Josh Stafford Leaves The Audience Stunned As He Covered Queen’s “Bohemian Rhapsody” Using Both Hands And Feet

ByQuyen Anne

Mar 14, 2024

No one in the musical industry doesn’t know about Josh Stafford, who has long been an esteemed figure in the realm of orchestral music, his expertise cemented by a Master of Music degree from Yale School of Music, which he earned in 2012. Yet, it was in 2020 that Stafford found a new level of fame, captivating millions on YouTube with a rendition of a Queen classic that introduced his organ playing to a broader audience.

Taking on “Bohemian Rhapsody,” a song as complex as it is iconic, was a bold move. The track, which debuted in 1975 as part of Queen’s “A Night At The Opera,” is celebrated for its intricate layers and dramatic shifts in tone. Stafford, with his remarkable skill, brings the essence of this multifaceted masterpiece to life on just a singular instrument.

The organ that Stafford plays isn’t just any instrument; it’s the world’s largest pipe organ, recognized by the Guinness Book of World Records, housed in Atlantic City’s Boardwalk Hall. This behemoth of an instrument, completed in 1929 by Midmer-Losh, features 33,112 pipes, 447 ranks, and 7 manuals, making its capabilities as vast as its size.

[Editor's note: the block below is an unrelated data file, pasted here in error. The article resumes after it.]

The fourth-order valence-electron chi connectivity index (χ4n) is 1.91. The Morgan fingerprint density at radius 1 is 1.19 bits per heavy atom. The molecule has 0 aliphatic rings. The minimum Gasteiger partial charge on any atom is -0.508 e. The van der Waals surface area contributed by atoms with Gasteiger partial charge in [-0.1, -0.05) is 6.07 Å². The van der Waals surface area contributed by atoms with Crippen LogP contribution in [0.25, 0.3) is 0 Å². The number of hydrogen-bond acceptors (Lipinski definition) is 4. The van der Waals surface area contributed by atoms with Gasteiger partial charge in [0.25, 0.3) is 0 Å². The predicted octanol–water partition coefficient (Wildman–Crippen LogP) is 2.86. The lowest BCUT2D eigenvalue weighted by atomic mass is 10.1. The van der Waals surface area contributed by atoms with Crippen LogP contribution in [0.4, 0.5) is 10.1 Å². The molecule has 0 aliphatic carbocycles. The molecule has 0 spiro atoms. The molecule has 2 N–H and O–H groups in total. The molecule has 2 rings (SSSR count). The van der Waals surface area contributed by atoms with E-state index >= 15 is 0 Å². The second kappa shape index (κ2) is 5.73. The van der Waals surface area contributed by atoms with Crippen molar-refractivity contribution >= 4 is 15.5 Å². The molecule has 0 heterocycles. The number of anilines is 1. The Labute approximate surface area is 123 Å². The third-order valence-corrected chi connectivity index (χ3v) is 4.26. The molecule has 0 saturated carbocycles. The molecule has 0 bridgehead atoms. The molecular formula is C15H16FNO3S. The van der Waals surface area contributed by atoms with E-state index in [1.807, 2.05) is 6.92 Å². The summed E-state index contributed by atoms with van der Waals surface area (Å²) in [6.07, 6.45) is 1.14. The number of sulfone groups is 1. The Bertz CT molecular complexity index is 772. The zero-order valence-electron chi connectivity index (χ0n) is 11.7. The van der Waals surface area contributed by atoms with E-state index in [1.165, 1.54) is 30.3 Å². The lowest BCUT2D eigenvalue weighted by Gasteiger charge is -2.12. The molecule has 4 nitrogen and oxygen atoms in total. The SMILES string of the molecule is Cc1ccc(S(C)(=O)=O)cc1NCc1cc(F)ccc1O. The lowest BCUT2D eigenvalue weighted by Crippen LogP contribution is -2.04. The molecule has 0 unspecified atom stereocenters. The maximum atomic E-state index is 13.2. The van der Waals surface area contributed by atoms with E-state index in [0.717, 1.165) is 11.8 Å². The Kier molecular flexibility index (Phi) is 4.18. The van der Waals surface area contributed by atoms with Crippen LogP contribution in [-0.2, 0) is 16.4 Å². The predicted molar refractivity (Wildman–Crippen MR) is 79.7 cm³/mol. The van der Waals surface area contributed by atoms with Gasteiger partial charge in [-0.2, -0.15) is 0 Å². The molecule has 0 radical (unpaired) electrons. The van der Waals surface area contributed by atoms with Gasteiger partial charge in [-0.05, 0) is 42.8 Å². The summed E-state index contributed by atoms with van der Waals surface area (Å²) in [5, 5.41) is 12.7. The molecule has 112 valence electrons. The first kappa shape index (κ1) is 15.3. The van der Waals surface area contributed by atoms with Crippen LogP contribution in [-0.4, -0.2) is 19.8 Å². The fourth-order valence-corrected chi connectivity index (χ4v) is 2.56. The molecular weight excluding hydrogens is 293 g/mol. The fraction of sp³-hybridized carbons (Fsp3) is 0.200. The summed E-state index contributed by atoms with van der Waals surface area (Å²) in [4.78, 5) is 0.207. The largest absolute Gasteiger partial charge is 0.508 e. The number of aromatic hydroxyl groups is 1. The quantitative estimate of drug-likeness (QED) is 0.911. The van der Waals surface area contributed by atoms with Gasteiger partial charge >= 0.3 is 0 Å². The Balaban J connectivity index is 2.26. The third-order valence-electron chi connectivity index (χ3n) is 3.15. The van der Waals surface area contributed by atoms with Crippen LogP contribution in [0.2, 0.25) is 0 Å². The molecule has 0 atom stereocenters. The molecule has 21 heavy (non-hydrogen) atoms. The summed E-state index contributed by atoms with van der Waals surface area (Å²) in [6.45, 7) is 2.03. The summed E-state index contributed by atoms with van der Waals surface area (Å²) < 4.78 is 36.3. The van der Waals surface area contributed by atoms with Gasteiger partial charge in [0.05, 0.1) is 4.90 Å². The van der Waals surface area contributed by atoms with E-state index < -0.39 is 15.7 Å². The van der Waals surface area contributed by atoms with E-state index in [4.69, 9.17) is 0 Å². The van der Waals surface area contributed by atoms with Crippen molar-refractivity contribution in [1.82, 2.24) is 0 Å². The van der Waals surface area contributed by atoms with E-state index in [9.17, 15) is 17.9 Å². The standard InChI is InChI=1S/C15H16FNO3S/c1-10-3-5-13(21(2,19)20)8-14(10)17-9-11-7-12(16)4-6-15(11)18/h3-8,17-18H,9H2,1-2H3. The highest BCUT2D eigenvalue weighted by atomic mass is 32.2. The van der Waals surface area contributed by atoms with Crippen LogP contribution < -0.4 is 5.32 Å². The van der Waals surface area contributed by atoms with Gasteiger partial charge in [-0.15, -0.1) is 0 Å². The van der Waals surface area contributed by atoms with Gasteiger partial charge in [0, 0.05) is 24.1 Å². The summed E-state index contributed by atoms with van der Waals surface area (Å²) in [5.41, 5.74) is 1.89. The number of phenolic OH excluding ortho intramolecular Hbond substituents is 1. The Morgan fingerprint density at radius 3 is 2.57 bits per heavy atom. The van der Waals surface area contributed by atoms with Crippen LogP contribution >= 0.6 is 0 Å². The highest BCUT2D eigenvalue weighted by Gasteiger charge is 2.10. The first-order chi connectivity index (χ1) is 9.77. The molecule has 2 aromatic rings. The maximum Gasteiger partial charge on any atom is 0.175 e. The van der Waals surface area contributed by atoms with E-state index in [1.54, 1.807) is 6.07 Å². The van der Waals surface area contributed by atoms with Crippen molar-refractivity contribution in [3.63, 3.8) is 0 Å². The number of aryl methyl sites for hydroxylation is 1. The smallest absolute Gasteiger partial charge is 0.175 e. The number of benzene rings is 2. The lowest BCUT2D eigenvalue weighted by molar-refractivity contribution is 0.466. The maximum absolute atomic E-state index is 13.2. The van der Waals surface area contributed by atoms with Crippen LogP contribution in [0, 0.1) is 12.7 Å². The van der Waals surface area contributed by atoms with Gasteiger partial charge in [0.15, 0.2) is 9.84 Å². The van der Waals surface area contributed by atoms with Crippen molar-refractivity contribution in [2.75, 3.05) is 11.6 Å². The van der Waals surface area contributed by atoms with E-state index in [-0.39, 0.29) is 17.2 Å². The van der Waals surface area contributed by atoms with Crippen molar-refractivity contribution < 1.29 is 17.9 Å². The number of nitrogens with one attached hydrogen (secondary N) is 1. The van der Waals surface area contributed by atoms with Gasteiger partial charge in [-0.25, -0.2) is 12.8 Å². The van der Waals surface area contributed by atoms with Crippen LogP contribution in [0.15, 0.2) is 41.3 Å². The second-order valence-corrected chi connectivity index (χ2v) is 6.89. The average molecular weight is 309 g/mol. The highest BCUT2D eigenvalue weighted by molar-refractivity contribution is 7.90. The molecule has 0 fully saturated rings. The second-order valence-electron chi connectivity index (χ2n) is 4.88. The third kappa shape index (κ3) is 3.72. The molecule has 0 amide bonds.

Achieving mastery of the organ is an impressive feat in itself, but Stafford elevates this challenge even further during his performance of “Bohemian Rhapsody.” As the song builds to its legendary rock crescendo, Stafford’s performance takes on a new dimension with the use of his feet to play an additional set of bass keys, leaving the audience in awe.

Joshua Stafford performs on an instrument that’s not just any organ but the largest pipe organ worldwide, boasting seven keyboards on its console, and that’s not even counting the additional set beneath.
For those interested in experiencing Stafford’s take on more classical pieces, his rendition of the Christmas carol ‘Oh Come All Ye Faithful’ is simply sublime. Given his roles as Director of Music at Riverside Presbyterian Church in Jacksonville, Florida, and Director of Sacred Music at the Chautauqua Institute in New York, this selection seems particularly apt.

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